(Finally) A How-To on Angelfish Reef Aquariums

(Finally) A How-To on Angelfish Reef AquariumsIn creating a truly sustainable and enduring marine environment, it’s not uncommon for a reef aquarium owner to feel suddenly besieged. Looking at all the filtration setups, pumps, bubble machines, heaters, coolers, fish tank stands and fish tanks out there – it’s easy to get knocked back on your heels. If only someone could consolidate the dos-and-don’ts of reef tank maintenance. Then maybe frazzled aquarists could get some rest at night. Well here to diminish those dark circles, your very own lullaby: an Ode to Angelfish Reef Aquarium maintenance.

Investing in coral reef aquariums is a growing trend for aquarists everywhere for good reason. Like a moving piece of art pulsing with the colors of a pastel sunset, these stunning, living biomes, bubble with life and make a great aesthetic addition to any home.

Sometimes characterized as “the rainforests of the sea,” the importance of coral reefs is incalculable. In a July 15, 2010 article released by the States News Service, the University of Virginia revealed that like the rainforest, coral reefs are the pulse of their surrounding environment. Simply put, a coral reef is the gold standard for determining the overall health of the ecosystem that harbors it. With coral reefs on the decline the world over—including 30-percent destroyed in the last half century and 60-percent tinkering on the brink of endangerment—aquarists everywhere are turning to their home aquariums for keeping this amazing species and biome alive.

The lifeblood of any marine ecosystem it calls home, corals are generally divided into two major categories – soft corals and hard corals. Of the phylum Cnidaria, these living organisms effectively create a biome that not only welcomes life, but that catalyzes its development and sustenance. Like any organism, corals have a particular habitat they favor. Tending to tropical and sub-tropical bands that surround the globe in saltwater colonies, these formations can grow to astonishing lengths as demonstrated by the more than 2,000 km Great Barrier Reef. So how exactly does one harness the latent potential in coral reefs and bring it home for their fish to colonize and explore?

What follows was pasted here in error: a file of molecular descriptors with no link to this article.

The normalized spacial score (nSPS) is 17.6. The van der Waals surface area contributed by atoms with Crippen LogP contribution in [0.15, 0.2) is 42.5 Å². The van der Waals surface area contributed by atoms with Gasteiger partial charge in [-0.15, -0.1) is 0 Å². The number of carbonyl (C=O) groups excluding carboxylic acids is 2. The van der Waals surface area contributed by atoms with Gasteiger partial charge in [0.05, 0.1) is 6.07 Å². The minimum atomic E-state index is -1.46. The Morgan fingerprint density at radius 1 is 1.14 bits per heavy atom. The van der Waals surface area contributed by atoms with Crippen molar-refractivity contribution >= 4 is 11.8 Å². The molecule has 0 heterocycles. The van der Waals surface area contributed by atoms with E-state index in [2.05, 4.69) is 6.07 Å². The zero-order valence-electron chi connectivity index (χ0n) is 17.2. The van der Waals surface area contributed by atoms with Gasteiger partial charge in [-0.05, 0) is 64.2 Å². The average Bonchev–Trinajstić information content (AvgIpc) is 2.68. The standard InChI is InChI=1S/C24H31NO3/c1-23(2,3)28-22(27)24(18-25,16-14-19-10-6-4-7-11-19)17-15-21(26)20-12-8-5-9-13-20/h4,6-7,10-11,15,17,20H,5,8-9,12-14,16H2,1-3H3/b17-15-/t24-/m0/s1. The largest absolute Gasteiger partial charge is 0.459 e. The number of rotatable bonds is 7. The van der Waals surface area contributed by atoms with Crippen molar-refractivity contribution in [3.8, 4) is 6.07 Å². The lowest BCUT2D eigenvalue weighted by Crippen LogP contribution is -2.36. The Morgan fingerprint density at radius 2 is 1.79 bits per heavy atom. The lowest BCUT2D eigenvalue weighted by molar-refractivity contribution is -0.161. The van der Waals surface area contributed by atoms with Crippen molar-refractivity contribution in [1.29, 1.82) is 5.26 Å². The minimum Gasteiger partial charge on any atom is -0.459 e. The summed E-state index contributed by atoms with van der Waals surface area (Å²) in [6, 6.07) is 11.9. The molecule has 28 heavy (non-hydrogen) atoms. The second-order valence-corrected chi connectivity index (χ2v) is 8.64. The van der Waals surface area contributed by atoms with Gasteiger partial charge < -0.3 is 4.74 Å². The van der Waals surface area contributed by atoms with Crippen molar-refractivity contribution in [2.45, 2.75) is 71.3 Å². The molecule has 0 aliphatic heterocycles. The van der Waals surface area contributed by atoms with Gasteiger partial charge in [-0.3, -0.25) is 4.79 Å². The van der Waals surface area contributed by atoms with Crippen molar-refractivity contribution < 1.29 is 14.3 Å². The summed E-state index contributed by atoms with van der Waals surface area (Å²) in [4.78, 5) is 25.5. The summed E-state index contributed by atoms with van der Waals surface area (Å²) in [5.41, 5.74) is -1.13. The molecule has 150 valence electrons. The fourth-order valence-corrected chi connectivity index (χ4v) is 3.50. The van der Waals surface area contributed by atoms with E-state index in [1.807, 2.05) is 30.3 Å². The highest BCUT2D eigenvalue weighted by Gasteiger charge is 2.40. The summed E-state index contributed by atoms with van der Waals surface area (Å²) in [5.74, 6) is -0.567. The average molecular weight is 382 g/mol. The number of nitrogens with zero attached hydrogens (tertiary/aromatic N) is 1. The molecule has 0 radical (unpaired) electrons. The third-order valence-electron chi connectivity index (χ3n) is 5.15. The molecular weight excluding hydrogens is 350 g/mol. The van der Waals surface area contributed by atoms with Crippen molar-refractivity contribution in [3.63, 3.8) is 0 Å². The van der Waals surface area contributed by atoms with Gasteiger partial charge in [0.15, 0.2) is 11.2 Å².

Indeed, when given the proper environmental conditions and space to grow, saltwater coral reef aquarium maintenance will be as easy or as hard as you make it on yourself.There are tricks to the trade that when implemented, can yield the ultimate reef system.A good place to start is to explore water parameters such as water quality and water temperature.Tropical organisms by nature, whether in a tank or out at in the briny deep, ocean reefs need to be kept in water no colder than 18-20 degrees Celsius (64.4- to 68-degrees Fahrenheit).

As apposed to classic glass fish tanks, acrylic fish tanks handle temperature changes more efficiently, saving you a significant amount of money in terms of energy consumption. Not only does transparency sit somewhere around 93-percent in acrylic fish tanks—which is far clearer than often green-film-covered glass tanks— but acrylic fish aquariums are molecularly welded at each seam, making the tank one piece and virtually leak-proof. Insulating water up to 20-percent better than glass tanks, not only will you save on your heating bill but you will maintain a healthier and more consistent environment for your fish and coral reef with an acrylic tank. With the temperature safely secured in a favorable range, the next thing to consider is water quality as evidenced by nutrient levels.